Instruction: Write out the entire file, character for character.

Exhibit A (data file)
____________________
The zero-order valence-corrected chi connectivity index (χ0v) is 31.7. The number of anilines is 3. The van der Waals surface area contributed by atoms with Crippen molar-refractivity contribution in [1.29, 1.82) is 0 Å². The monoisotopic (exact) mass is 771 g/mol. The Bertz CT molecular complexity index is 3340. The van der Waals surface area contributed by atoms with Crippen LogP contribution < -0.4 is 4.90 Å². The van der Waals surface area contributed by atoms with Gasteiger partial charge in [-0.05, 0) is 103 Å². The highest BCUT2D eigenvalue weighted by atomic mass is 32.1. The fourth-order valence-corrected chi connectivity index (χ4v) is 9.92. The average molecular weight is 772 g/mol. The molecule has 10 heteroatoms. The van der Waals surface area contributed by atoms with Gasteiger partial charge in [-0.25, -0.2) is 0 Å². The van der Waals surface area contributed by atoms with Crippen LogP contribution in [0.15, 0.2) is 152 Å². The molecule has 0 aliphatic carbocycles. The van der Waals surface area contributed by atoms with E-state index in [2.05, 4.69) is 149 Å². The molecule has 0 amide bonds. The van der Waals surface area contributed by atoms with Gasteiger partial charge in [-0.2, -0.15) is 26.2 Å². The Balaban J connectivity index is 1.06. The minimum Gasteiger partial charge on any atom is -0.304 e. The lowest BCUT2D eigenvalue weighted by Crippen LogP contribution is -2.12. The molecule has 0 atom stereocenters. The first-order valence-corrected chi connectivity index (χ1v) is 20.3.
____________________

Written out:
The zero-order valence-corrected chi connectivity index (χ0v) is 31.7. The number of anilines is 3. The van der Waals surface area contributed by atoms with Crippen molar-refractivity contribution in [1.29, 1.82) is 0 Å². The monoisotopic (exact) mass is 771 g/mol. The Bertz CT molecular complexity index is 3340. The van der Waals surface area contributed by atoms with Crippen LogP contribution < -0.4 is 4.90 Å². The van der Waals surface area contributed by atoms with Gasteiger partial charge in [-0.05, 0) is 103 Å². The highest BCUT2D eigenvalue weighted by atomic mass is 32.1. The fourth-order valence-corrected chi connectivity index (χ4v) is 9.92. The average molecular weight is 772 g/mol. The molecule has 10 heteroatoms. The van der Waals surface area contributed by atoms with Gasteiger partial charge in [-0.25, -0.2) is 0 Å². The van der Waals surface area contributed by atoms with Crippen LogP contribution in [0.15, 0.2) is 152 Å². The molecule has 0 aliphatic carbocycles. The van der Waals surface area contributed by atoms with E-state index in [2.05, 4.69) is 149 Å². The molecule has 0 amide bonds. The van der Waals surface area contributed by atoms with Gasteiger partial charge in [-0.2, -0.15) is 26.2 Å². The Balaban J connectivity index is 1.06. The minimum Gasteiger partial charge on any atom is -0.304 e. The lowest BCUT2D eigenvalue weighted by Crippen LogP contribution is -2.12. The molecule has 0 atom stereocenters. The first-order valence-corrected chi connectivity index (χ1v) is 20.3.